TOPICS : Why gasoline prices could ease soon
After the price of oil hit a high of $75.17 a barrel last month, demand in the US dipped a few per cent. Demand by other developed economies has also eased in recent months, reaching a level that’s actually lower than a year ago.
Oil markets started to factor in some of these supply-and-demand dynamics last week: The price of crude oil fell below $70 a barrel on Thursday. By Friday, however, it had inched back above $71 a barrel, following news about Iran and a tropical depression headed toward the Gulf of Mexico.
Still, lower prices are a good sign for consumers — and the price of the hydrocarbon could stabilise or drop more if, as widely expected, both the US and global economies grow at a slower pace for the rest of the year. “Demand is falling because of a response to higher prices,” says economist Mark Zandi of Moody’s Economy.com. “Layer on weaker economic growth, and you will see a measurable decline. Ultimately, prices will moderate.”
The trend could have broader ramifications, too. If the easing were to continue, economists say it could help provide a cushion that might smooth out potential supply disruptions, such as from civil unrest in an oil-producing area. Lower or stable oil prices might also relieve policymakers at the Federal Reserve who are worried about the inflation rate. And eased prices might give lawmakers some respite this fall when they face voters.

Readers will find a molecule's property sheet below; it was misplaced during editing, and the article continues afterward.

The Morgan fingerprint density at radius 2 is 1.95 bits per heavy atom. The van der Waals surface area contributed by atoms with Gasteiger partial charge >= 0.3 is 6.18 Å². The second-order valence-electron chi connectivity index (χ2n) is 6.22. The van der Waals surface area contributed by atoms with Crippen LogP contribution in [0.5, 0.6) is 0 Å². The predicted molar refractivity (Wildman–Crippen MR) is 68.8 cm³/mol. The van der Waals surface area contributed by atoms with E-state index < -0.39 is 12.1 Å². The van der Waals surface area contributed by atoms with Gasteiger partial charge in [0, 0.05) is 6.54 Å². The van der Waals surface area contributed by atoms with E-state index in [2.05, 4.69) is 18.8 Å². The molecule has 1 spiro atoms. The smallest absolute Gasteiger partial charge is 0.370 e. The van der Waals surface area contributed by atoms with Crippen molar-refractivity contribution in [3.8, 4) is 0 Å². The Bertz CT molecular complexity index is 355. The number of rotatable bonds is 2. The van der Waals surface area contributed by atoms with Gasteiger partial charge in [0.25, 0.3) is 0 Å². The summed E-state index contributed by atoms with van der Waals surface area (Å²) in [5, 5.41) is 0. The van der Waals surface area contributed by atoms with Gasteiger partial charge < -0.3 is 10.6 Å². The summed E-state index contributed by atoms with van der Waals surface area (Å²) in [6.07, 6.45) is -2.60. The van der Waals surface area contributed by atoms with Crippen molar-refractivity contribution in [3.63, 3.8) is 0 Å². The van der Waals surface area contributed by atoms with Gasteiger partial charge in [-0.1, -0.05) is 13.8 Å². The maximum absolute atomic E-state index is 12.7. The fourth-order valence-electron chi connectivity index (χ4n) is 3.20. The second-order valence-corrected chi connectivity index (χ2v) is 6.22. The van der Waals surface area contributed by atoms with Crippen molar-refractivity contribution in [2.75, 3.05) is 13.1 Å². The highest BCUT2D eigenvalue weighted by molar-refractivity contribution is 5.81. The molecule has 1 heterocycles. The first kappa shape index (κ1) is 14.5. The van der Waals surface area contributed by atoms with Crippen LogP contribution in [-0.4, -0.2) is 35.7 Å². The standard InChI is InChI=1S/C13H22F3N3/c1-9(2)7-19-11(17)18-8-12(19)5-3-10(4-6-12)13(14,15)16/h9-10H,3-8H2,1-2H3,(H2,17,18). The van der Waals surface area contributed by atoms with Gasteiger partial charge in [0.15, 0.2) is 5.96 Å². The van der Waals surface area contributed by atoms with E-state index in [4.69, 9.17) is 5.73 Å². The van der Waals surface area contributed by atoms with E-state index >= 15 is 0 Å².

But some experts caution it’s far from certain that oil prices will stay lower. “The next headline gets us to $80 a barrel: There is not going to be an epiphany of reasonableness anytime soon,” says Mike Fitzpatrick, a US oil trader. “I’m not saying prices won’t fall because of economic contraction, but it’s still too early to say the signs are showing that.”
The last time oil consumption fell was the recession that started in 2001. Oil prices were in the $20- to $25-a-barrel range, and gasoline cost about $1.40 a gallon. “No one is saying oil is going back to $20 a barrel, but the debate is whether it goes down to $60 a barrel or up to $80,” says Zandi. A poor economy can affect gasoline sales as disposable income shrinks, notes energy analyst Mark Routt of Energy Security Analysis Inc. in Wakefield in the US. But, Routt adds, only a small portion of gasoline sales responds to price. “The price of gasoline is up 40 per cent over last year, which is up 40 per cent over the year before. Yet gasoline consumption still grew,” he says.
The steady rise of gasoline prices, combined with increased food costs, higher interest rates,
and a slowing of the housing market, are already stretching consumer budgets, argues Ken Goldstein, an economist at the Conference Board, a business research group in New York. He expects consumer spending to drop from four to five per cent growth rate last year to about two to three per cent in the second half of this year and into 2007. “If consumers are spending at three per cent or less this year, it provides less of a cushion for the economy if another hurricane hits,” he says. — The Christian Science Monitor